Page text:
Finally, McKibben points out again and again that increasing wealth only delivers increased happiness up to a point. A Chinese worker living in dire poverty will be happier if she has more stuff. But Americans continue to accumulate unnecessary stuff—much of it made in China. As Americans work harder and longer, and become wealthier, and acquire more stuff, they are not becoming happier. Instead, they are becoming more cut off from the things—primarily, the sense of belonging to a community—that provide real satisfaction.

Tuesday, July 22, 2008

Reading Journal: "Green Dolphin Street"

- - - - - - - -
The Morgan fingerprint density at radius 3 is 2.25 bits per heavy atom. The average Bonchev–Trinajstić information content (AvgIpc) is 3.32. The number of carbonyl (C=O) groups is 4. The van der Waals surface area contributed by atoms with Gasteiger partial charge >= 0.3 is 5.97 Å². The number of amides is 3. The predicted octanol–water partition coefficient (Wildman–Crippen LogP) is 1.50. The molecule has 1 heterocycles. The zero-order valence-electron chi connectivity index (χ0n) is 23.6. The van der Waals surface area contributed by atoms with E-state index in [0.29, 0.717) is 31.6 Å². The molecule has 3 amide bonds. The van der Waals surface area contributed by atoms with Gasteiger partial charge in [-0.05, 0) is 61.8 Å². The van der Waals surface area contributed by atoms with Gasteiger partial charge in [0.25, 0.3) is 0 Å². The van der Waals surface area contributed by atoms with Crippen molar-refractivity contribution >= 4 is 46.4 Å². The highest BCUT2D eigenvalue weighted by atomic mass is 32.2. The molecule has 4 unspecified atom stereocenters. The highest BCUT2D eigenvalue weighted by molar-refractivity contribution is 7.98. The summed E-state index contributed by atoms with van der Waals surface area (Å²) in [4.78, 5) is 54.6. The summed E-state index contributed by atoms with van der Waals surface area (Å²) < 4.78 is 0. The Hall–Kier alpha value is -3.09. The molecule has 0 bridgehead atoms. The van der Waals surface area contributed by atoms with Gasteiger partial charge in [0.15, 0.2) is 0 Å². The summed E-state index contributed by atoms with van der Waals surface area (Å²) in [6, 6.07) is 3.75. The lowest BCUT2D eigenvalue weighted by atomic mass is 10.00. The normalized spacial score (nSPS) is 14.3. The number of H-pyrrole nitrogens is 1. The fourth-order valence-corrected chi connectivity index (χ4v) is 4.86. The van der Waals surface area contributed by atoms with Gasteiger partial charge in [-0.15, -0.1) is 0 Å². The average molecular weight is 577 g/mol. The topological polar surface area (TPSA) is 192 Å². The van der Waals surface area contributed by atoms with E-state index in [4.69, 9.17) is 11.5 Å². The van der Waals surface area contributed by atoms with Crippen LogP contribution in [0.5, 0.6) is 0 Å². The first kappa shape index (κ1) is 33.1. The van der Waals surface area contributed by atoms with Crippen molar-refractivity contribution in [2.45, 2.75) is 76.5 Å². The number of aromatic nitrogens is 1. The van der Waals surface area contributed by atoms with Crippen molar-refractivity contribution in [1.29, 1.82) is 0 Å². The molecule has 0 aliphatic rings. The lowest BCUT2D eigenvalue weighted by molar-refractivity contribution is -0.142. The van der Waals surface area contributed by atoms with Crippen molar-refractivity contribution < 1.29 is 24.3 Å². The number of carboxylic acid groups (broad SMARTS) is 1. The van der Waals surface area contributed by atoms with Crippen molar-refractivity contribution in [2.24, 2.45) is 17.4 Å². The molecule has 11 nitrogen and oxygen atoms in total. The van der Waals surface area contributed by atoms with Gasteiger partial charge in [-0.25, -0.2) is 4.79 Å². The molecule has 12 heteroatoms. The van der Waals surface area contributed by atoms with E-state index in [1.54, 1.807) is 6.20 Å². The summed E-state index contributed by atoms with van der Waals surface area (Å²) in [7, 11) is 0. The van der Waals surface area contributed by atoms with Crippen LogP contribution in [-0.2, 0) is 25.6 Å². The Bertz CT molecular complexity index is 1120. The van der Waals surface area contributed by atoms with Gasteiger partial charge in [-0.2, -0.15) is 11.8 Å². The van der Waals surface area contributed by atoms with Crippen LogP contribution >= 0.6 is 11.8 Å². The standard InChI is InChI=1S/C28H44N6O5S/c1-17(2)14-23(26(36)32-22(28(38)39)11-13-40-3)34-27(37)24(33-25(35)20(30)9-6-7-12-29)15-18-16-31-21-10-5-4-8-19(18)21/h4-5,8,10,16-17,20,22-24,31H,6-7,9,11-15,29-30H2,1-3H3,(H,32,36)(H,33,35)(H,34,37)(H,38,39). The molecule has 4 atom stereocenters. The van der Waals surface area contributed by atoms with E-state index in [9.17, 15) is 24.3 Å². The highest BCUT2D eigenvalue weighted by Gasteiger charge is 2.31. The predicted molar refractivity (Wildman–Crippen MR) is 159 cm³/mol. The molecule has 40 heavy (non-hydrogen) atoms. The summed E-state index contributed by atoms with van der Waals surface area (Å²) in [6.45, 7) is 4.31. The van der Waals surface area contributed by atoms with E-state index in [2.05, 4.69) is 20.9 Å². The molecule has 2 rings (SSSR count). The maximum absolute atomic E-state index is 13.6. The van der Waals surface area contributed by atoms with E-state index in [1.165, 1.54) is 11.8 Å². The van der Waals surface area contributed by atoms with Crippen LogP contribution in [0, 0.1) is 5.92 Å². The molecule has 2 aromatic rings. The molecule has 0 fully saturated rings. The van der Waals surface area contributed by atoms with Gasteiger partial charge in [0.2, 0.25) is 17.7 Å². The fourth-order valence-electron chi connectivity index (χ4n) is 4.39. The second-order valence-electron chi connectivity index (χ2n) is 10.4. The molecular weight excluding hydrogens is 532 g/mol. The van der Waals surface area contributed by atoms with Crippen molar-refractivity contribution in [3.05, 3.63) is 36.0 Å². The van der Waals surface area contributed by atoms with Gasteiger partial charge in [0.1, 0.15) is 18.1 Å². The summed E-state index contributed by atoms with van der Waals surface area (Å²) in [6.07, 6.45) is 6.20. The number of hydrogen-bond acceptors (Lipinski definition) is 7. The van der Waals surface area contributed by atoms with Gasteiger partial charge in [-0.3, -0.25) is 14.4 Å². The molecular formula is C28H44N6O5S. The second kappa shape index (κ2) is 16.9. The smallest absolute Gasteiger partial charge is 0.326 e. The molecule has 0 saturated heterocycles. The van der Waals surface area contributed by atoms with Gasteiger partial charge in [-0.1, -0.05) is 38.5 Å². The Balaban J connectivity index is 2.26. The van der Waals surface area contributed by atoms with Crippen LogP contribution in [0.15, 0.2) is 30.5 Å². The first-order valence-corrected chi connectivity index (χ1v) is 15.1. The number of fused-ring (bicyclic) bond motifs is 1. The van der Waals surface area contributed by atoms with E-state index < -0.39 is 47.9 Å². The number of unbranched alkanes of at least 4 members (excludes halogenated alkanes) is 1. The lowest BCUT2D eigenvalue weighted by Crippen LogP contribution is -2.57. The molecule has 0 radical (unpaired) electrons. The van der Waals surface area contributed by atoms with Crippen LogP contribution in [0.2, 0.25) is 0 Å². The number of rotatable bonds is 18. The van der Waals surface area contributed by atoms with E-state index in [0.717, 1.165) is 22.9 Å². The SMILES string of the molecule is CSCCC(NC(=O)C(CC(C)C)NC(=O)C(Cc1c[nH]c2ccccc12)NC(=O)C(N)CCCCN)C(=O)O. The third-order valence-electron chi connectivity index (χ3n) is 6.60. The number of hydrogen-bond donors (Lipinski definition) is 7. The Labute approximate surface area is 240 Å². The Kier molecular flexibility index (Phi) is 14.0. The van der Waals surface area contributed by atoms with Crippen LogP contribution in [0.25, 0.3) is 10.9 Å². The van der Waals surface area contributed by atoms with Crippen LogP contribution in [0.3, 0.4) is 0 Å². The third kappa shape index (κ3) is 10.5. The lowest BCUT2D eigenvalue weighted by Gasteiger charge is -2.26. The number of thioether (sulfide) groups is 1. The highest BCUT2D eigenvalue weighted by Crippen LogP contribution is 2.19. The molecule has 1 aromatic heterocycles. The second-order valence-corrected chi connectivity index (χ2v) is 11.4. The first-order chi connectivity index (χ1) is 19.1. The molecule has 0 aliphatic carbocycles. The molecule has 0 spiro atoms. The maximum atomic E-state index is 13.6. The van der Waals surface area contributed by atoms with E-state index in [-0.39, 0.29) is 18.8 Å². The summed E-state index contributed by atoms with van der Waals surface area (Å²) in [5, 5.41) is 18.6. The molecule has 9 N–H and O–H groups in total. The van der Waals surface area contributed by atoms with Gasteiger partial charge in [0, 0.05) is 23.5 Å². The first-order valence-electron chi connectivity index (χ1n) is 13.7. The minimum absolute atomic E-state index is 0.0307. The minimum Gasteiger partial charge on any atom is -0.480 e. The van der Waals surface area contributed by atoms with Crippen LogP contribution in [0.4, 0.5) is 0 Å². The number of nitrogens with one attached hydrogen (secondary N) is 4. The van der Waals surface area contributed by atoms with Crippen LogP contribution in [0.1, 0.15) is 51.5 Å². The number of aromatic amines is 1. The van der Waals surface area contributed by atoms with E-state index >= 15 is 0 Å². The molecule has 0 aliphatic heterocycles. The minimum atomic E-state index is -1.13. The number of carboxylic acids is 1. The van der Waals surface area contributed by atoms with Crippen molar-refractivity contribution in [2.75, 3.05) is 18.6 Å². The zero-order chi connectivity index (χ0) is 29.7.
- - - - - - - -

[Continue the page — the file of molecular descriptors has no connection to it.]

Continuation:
The protagonist of Elizabeth Goudge's Green Dolphin Street (1944) is strong-willed, smart, capable, cocksure, and eager for adventure. The only problem is that Marianne Le Patourel is a girl, born in the first half of the nineteenth century. She dreams of sailing on a clipper ship and of leaving her mark on life. If, as a woman, she is prevented from doing this for herself, she will find herself a husband and make of him the man she wishes she could be. Unfortunately, Marianne seems to be afflicted with a kind of narcissistic personality disorder. She judges everything by herself and her own ambitions, and spends most of the novel making life miserable for everyone around her, including, sometimes, the reader. She's acquisitive, jealous, and manipulative. I wanted to sympathize with her because, as a woman in the nineteenth century, self-fulfillment is denied her: she can't be a sea captain or a doctor or a wealthy entrepreneur. But Goudge uses Marianne to illustrate a different point: that there can be a greater good, and greater happiness, in self-denial and self-sacrifice than in self-fulfillment. Marianne's taut selfishness serves as a foil for the easygoing selflessness of the people closest to her. Marianne can only be saved when she is thoroughly humbled, and learns to value the humility of those around her.